predicated on, and could not exist without, her own absolute control of her own body in sex and reproduction. This included not only the right to terminate a pregnancy but also the right to not have sex, to say no, to not be fucked.
The Texas Legislature’s push to pass more restrictive abortion legislation has sparked intensive debate. In his article “Expanding the dead-end debate over abortion,” Robert Jensen draws on that radical feminist tradition to remind us that
this debate takes place in a male-dominated society in which women are routinely at risk, including at home. Though many think it’s an old-fashioned word, the United States is a patriarchal society, and in patriarchy women are not safe from men’s control and men’s violence. A continuum of domination—from subtle forms of harassment and coercion, to physical assault and rape—means that many women become pregnant under conditions in which meaningful options are severely limited. To further constrain women by limiting access to abortion further entrenches male dominance.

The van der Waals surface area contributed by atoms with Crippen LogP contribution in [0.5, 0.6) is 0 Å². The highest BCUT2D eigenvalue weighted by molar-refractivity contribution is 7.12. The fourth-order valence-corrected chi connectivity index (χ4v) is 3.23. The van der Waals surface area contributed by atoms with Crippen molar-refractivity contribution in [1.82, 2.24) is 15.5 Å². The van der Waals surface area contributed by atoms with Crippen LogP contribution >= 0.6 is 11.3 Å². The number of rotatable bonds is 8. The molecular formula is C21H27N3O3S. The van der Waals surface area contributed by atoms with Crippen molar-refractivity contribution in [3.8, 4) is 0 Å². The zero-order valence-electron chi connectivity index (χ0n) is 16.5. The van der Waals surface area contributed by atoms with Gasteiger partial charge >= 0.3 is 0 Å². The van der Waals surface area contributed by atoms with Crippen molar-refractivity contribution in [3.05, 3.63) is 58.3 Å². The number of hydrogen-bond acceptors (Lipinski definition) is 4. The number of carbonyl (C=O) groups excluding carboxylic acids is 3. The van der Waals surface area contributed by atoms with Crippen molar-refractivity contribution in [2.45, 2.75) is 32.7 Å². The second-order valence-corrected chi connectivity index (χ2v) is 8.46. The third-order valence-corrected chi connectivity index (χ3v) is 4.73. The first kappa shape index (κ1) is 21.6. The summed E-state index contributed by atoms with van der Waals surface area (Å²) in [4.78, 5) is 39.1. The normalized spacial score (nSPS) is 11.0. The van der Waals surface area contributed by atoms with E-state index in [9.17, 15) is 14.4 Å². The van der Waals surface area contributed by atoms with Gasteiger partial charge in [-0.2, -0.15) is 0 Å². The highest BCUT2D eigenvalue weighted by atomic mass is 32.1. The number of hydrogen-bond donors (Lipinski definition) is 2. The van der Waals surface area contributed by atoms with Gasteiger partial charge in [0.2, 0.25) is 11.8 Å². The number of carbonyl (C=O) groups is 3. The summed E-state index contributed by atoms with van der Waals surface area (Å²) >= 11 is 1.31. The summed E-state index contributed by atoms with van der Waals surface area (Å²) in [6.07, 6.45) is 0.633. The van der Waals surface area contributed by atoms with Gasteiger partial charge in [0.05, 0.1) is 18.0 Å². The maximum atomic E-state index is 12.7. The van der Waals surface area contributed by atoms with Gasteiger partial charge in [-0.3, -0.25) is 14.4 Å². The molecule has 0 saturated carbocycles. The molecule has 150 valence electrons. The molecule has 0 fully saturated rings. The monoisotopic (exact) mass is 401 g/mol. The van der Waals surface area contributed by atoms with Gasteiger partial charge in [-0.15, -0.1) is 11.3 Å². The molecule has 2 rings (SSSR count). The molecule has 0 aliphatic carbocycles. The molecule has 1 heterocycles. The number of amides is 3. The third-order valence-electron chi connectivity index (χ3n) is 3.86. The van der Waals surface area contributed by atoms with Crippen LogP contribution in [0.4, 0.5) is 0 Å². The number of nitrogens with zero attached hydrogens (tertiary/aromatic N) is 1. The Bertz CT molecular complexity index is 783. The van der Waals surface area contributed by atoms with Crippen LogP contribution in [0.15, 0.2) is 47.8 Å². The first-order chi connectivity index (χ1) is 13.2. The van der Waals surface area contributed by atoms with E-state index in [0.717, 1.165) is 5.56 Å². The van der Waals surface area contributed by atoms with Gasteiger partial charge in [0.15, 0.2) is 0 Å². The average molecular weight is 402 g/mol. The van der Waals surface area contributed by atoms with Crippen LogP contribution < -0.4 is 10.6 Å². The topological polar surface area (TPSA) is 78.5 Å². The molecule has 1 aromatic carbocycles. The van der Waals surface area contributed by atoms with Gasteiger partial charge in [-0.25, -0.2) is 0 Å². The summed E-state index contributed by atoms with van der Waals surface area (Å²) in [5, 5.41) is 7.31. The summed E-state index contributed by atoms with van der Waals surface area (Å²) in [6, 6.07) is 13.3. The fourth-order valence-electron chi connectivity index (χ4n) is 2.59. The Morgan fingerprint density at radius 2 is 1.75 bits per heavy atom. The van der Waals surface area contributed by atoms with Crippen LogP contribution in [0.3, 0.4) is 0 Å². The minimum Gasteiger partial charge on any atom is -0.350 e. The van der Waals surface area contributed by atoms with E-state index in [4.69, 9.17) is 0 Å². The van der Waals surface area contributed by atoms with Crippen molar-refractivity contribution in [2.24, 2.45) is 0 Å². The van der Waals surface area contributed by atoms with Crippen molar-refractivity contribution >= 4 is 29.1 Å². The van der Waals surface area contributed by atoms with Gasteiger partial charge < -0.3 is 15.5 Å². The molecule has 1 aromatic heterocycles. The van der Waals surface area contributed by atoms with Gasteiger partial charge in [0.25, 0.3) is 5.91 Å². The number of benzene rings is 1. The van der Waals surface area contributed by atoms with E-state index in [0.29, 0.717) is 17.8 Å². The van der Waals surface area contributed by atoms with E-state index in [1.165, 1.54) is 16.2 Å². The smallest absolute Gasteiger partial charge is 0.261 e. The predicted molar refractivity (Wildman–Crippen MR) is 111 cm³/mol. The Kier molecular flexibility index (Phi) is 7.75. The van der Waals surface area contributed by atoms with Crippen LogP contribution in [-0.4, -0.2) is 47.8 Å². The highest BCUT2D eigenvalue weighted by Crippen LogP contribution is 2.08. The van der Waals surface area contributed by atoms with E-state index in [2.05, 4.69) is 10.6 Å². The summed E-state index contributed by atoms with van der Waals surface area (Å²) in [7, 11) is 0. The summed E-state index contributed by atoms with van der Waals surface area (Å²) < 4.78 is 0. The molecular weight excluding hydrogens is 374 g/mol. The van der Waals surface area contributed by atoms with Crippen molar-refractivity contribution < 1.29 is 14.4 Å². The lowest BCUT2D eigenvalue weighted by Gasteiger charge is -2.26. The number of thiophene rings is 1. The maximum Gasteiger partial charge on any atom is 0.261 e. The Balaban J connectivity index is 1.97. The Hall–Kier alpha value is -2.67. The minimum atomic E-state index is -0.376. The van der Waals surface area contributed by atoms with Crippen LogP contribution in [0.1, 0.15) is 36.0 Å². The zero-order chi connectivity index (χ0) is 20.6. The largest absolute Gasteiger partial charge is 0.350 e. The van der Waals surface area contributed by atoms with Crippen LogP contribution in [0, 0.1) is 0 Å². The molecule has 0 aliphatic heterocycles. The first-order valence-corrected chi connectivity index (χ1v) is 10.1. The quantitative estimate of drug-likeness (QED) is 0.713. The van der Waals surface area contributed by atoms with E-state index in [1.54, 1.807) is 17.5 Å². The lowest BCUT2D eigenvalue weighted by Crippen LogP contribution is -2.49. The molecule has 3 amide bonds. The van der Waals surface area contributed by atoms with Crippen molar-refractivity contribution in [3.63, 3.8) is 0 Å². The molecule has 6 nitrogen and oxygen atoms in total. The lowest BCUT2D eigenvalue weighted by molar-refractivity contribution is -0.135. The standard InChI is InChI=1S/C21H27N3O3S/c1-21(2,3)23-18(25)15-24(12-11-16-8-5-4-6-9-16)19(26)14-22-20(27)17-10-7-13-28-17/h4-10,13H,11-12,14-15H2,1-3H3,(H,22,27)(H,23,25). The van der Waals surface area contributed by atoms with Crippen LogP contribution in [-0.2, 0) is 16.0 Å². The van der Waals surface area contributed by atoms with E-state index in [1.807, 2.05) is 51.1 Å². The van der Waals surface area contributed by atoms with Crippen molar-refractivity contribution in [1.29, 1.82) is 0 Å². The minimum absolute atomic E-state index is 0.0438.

For a reminder of what life for women was like before abortion was legal, watch the short documentary “When Abortion Was Illegal: Untold Stories.” Other film/video work by the director, Dorothy Fadiman, is online at “Choice at Risk.”